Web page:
Condensation….10 top tips to prevent it happening in your property!
Condensation – a timely reminder and 10 useful tips
Failing to address tenant’s concerns could lead to health issues, non-payment of rent, and even a fine. Many tenancy agreements say that the landlord is responsible for keeping the property ‘fit to live in’ or ‘in good condition’. That sort of term may be broken if there’s dampness and mould growth, and condensation.
What is condensation?
Condensation is formed when warm air, holding water vapour, comes into contact with a cold surface. The air near to the cold surface cools and the cooler air is unable to hold as much water vapour as it was able to when it was warmer.
The water vapour that the cooler air is unable to hold is deposited on the adjacent cool surface.
Condensation will appear where rooms are cold and inadequately heated and ventilated, thereby creating lots of cold surfaces. The production of too much steam from cooking, washing, showering, drying of clothes etc. will result in moisture-laden warm air which rises to the highest and coldest parts of the house and result in condensation.
Some case studies on how cases of condensation were solved:
- Black mould had formed on the ceiling and upper walls in a small pantry, adjacent to the kitchen in a cottage, caused by the warm air in the room coming into contact with the cold surfaces and forming water vapour. In this case a specialist company was engaged to thoroughly clean the surfaces with water mixed with bleach to remove all traces of the black mould and a specialist cold wall coating was applied.
- A ground floor flat appeared damp, the wall paper was peeling off the walls and droplets of water formed on the underlying surface caused a distinct ‘tide mark’. The render was analysed and proved to be water resistant, moisture analysis showed the wall was basically “dry” therefore rising damp was not the cause. There was no ventilation in the property and the windows were double glazed. Further investigation revealed that the dampness and decorative spoiling were solely due to severe localised condensation on the lower part of the cold external walls. To solve the problem, the tenants were given a dehumidifier, required to leave ventilation strips in the windows open and to adequately heat their property.
- A bungalow was suffering from very severe condensation, with black mould and damp areas on most walls. It was also very poorly insulated, so heat loss was a significant problem with high fuel bills being a major concern. The tenant was putting damp washing out to dry in the kitchen, the bath and shower were used without an extractor or ventilation. The situation was rectified by improving the insulation in the property and reducing the humidity by having extractor fans fitted in the kitchen and bathroom. These measures reduced the heating bills and reduced the source of the condensation.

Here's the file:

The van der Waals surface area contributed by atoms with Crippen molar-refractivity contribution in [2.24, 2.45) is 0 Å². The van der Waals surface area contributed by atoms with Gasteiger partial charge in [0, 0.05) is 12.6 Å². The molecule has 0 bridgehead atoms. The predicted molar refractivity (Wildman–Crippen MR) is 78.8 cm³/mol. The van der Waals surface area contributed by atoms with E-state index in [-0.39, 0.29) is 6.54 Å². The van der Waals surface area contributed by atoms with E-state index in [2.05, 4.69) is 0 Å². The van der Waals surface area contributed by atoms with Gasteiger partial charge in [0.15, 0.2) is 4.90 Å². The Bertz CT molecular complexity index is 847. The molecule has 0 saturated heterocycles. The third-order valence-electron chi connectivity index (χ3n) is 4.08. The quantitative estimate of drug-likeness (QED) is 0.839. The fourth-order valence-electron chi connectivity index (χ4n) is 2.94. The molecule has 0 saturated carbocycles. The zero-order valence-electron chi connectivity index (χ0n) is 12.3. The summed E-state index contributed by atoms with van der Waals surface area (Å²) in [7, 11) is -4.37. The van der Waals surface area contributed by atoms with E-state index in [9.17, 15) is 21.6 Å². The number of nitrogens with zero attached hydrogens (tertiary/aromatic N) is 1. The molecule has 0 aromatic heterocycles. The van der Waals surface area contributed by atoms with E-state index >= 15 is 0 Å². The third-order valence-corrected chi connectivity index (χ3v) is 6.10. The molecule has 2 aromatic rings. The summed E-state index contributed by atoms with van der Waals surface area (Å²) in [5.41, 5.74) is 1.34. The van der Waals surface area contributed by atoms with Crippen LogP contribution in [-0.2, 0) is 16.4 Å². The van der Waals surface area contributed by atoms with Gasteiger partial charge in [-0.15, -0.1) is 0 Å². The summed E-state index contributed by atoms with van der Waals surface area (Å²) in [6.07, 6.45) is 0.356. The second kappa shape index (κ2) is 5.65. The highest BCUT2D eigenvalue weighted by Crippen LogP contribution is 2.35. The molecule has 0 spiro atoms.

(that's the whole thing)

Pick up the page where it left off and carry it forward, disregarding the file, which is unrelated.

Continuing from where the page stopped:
- A period, end of terrace house suffered from damp and condensation. As it did not have cavity wall insulation and the loft had been converted into a bedroom, there was limited scope to insulate the property adequately. The home was occupied by a family of four and it was obvious that there was insufficient ventilation in the home. There was clearly an imbalance between the moisture being produced from normal family activities against the amount that was being removed through natural ventilation. This was remedied by adding air bricks into the cellar walls along the side of the house to bring air into the cellar. By ventilating the cellar, the floor timbers were able to dry out. Insulation was installed between the cellar and the first floor with a breathable membrane to stop draughts from the cellar cooling the first floor. Heat recovery ventilation units were installed on the ground and first floors to provide a constant flow of air – these are particularly effective as they remove stale air and draw in fresh air from outside.
10 tips on preventing condensation
As condensation is a problem in so many let properties, it is usual to expect a clause in the Tenancy Agreement requiring the tenant to adequately heat and ventilate the property. The landlord or agent can then enforce this on their inspections, but should also respond quickly on tenants complaints.
- Educate the tenant on the causes of condensation (and include a clause in the Tenancy Agreement)
- Maintain a constant temperature in all rooms of about 12c
- Minimise the amount of steam produced when cooking and washing, and always vent this to the outside. Keep internal doors closed
- Avoid drying wet clothes on radiators and make sure tumble dryers have an external vent
- In modern homes, keep the trickle ventilation open at all times. In older homes, ensure windows are kept open when possible
- Wipe down and clean surfaces to stop the build up of mould growth or damage on areas where condensation does occur
- Consider putting in air bricks
- Check out the cold spots in the property and ensure adequate heating and ventilation in that area
- Suggest that the tenant uses a dehumidifier unit – for a relatively small capital outlay the savings in heating bills and improved comfort should be worthwhile
- Consider using thermal paints and condensation damp treatments in difficult cold areas
For further discussion on matters of condensation, mould and ventilation call either Andrew or Chris on 01284-702626 or email firstname.lastname@example.org